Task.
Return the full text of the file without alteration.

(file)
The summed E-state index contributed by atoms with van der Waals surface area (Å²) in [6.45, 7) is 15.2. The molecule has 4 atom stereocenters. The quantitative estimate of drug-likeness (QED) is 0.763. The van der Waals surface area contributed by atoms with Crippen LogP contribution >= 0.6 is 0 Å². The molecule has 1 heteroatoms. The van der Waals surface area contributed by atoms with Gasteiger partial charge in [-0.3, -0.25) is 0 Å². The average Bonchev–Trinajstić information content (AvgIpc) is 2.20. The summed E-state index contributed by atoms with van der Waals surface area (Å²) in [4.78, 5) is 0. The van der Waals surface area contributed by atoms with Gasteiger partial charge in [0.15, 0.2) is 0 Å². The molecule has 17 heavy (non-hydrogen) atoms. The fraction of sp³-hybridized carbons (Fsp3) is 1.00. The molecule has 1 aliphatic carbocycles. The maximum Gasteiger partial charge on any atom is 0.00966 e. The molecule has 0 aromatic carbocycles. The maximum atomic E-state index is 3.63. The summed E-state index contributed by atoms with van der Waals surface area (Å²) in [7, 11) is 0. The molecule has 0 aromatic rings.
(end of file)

The summed E-state index contributed by atoms with van der Waals surface area (Å²) in [6.45, 7) is 15.2. The molecule has 4 atom stereocenters. The quantitative estimate of drug-likeness (QED) is 0.763. The van der Waals surface area contributed by atoms with Crippen LogP contribution >= 0.6 is 0 Å². The molecule has 1 heteroatoms. The van der Waals surface area contributed by atoms with Gasteiger partial charge in [-0.3, -0.25) is 0 Å². The average Bonchev–Trinajstić information content (AvgIpc) is 2.20. The summed E-state index contributed by atoms with van der Waals surface area (Å²) in [4.78, 5) is 0. The van der Waals surface area contributed by atoms with Gasteiger partial charge in [0.15, 0.2) is 0 Å². The molecule has 17 heavy (non-hydrogen) atoms. The fraction of sp³-hybridized carbons (Fsp3) is 1.00. The molecule has 1 aliphatic carbocycles. The maximum Gasteiger partial charge on any atom is 0.00966 e. The molecule has 0 aromatic carbocycles. The maximum atomic E-state index is 3.63. The summed E-state index contributed by atoms with van der Waals surface area (Å²) in [7, 11) is 0. The molecule has 0 aromatic rings.